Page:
Homebuyers have lost six figures in their buying power over the past year, thanks to soaring mortgage rates, according to a new study.
That’s the equivalent of about $140,000, according to a new report from RedFin, as mortgage rates have climbed 6% year-to-date.
“Rising interest rates are necessary to fight inflation, but they come with painful side effects, especially for homebuyers,” said Chen Zhao, head of economic research at Redfin. .
Based on a monthly budget of $3,000, a buyer can get a house for around $479,750 with a current interest rate of 6%, according to RedFin calculations.
A year ago, they could have gotten a house for around $621,000 on the same monthly budget when rates were around 3%.
Soaring rates are putting added pressure on buyers who have already faced a torrid real estate market marked by low inventory, high prices and bidding wars, said Craig Garcia, president of Capital Partners Mortgage in Coral Springs. .
“And for the people who have been in the game this year [looking for homes] they have seen their monthly payment situation deteriorate. Not only are they struggling to find a home they would like, but they are looking at a significantly higher payment than before,” he added.
For many buyers, this forces them to make adjustments to how much they can spend monthly on a home, or even what type of home or area they want to live in. Some are turning to adjustable rate mortgages in hopes of getting a cheaper initial rate and possibly refinancing in the future.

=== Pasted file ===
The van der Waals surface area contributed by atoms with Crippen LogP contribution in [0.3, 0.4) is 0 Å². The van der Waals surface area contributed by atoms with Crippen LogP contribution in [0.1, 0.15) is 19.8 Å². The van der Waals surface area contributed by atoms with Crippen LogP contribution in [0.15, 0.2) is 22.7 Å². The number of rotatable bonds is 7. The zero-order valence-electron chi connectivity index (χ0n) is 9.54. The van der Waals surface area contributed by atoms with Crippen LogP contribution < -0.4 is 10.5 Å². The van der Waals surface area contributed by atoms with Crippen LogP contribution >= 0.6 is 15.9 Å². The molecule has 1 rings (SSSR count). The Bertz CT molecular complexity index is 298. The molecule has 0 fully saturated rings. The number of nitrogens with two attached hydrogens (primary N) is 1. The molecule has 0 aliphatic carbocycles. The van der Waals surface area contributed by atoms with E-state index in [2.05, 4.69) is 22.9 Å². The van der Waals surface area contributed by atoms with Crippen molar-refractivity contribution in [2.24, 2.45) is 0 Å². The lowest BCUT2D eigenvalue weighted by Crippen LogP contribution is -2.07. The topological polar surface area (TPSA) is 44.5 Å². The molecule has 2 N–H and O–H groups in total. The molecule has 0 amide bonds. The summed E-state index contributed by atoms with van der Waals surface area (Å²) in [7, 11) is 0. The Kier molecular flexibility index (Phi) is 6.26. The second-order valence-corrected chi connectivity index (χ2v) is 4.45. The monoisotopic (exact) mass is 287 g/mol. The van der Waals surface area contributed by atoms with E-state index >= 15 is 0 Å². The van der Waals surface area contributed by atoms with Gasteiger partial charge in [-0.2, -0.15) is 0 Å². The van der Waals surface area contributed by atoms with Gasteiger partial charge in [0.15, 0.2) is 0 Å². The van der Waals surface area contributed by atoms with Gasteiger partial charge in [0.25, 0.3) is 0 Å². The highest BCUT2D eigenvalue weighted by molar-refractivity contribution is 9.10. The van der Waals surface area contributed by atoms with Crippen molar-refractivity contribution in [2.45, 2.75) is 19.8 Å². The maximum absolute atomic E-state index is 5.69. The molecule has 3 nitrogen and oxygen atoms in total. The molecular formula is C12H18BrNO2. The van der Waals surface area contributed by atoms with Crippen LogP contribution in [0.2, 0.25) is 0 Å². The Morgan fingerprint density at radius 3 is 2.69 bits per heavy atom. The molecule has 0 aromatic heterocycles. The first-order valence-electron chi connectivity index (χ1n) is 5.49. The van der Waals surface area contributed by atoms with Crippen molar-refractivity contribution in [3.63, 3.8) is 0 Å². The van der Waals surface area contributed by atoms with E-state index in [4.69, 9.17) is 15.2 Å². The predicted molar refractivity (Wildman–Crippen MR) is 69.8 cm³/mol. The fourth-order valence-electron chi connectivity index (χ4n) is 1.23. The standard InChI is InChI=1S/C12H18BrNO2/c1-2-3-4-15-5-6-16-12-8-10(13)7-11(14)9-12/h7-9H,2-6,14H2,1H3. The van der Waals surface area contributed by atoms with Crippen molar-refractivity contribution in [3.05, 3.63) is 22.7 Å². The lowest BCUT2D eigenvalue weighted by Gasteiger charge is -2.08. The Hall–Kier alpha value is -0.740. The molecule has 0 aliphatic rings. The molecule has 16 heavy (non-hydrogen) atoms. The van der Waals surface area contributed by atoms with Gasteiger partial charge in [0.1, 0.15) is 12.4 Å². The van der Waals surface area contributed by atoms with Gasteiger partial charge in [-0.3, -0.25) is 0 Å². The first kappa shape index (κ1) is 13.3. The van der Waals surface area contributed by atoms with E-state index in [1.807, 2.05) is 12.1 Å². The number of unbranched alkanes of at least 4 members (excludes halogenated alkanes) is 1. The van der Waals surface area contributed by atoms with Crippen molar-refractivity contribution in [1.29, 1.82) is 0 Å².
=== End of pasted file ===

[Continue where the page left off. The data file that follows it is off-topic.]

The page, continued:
For others, it may prevent them from qualifying overall.
“Some people may have lost the ability to qualify overall. If you were very thin before – which a lot of people were, given rising property values – you may have basically been kicked out where you can’t qualify for much,” JC said of Ona, president of the Southeast Florida division for Centennial Bank. “At one point earlier this year they were fully qualified for a home in the area they were looking for, but now they can’t.”
Why are rates rising?
Mortgage rates hit a record low of around 2.6% during the housing boom, helping fuel a booming housing market as buyers surged for record rates.
Rates hovered around 3% in 2021, before starting to climb in 2022 as the Federal Reserve announced it would work to tackle rising inflation in the country.
Today, mortgage rates are the highest in about 15 years, having reached 6% in September.
It remains to be seen if rates will continue to rise and if they will continue to have a cooling effect on the housing market.
“Generally you’ll see the market cool off, but ultimately I think it will be short lived before the market picks up again,” de Ona said. “There are those who have delayed buying a house [when the rates went up]so when rates come back down, you’ll have that pent-up demand that will kickstart the market.